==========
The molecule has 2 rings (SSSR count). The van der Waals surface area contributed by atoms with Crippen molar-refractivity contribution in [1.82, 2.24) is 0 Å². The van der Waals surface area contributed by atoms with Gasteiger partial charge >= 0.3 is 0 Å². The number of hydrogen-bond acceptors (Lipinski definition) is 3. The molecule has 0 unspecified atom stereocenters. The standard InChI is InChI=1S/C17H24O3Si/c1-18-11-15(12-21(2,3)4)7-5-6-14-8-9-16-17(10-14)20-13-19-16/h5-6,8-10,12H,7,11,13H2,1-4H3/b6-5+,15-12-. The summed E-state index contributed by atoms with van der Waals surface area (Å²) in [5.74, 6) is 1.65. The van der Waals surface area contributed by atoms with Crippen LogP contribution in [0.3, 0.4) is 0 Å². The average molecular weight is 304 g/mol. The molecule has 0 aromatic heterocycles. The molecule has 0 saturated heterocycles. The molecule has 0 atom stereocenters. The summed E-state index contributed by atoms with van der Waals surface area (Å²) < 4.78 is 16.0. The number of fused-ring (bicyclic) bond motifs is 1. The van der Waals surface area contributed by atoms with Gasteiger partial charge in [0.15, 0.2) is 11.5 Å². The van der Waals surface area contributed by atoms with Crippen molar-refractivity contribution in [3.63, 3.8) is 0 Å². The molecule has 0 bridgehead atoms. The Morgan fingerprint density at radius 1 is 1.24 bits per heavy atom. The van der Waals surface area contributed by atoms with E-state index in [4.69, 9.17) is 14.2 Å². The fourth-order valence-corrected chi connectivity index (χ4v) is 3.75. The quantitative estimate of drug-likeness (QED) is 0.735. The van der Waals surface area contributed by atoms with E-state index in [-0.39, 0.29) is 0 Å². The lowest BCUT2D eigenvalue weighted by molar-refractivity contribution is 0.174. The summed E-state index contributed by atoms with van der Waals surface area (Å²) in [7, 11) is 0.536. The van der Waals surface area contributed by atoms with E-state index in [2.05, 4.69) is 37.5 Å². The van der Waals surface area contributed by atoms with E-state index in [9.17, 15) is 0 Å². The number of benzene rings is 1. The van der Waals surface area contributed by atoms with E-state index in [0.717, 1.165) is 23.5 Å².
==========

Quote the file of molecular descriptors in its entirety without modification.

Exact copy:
The molecule has 2 rings (SSSR count). The van der Waals surface area contributed by atoms with Crippen molar-refractivity contribution in [1.82, 2.24) is 0 Å². The van der Waals surface area contributed by atoms with Gasteiger partial charge >= 0.3 is 0 Å². The number of hydrogen-bond acceptors (Lipinski definition) is 3. The molecule has 0 unspecified atom stereocenters. The standard InChI is InChI=1S/C17H24O3Si/c1-18-11-15(12-21(2,3)4)7-5-6-14-8-9-16-17(10-14)20-13-19-16/h5-6,8-10,12H,7,11,13H2,1-4H3/b6-5+,15-12-. The summed E-state index contributed by atoms with van der Waals surface area (Å²) in [5.74, 6) is 1.65. The van der Waals surface area contributed by atoms with Crippen LogP contribution in [0.3, 0.4) is 0 Å². The average molecular weight is 304 g/mol. The molecule has 0 aromatic heterocycles. The molecule has 0 saturated heterocycles. The molecule has 0 atom stereocenters. The summed E-state index contributed by atoms with van der Waals surface area (Å²) < 4.78 is 16.0. The number of fused-ring (bicyclic) bond motifs is 1. The van der Waals surface area contributed by atoms with Gasteiger partial charge in [0.15, 0.2) is 11.5 Å². The van der Waals surface area contributed by atoms with Crippen molar-refractivity contribution in [3.63, 3.8) is 0 Å². The molecule has 0 bridgehead atoms. The Morgan fingerprint density at radius 1 is 1.24 bits per heavy atom. The van der Waals surface area contributed by atoms with E-state index in [4.69, 9.17) is 14.2 Å². The fourth-order valence-corrected chi connectivity index (χ4v) is 3.75. The quantitative estimate of drug-likeness (QED) is 0.735. The van der Waals surface area contributed by atoms with E-state index in [-0.39, 0.29) is 0 Å². The lowest BCUT2D eigenvalue weighted by molar-refractivity contribution is 0.174. The summed E-state index contributed by atoms with van der Waals surface area (Å²) in [7, 11) is 0.536. The van der Waals surface area contributed by atoms with E-state index in [2.05, 4.69) is 37.5 Å². The van der Waals surface area contributed by atoms with E-state index in [9.17, 15) is 0 Å². The number of benzene rings is 1. The van der Waals surface area contributed by atoms with E-state index in [0.717, 1.165) is 23.5 Å².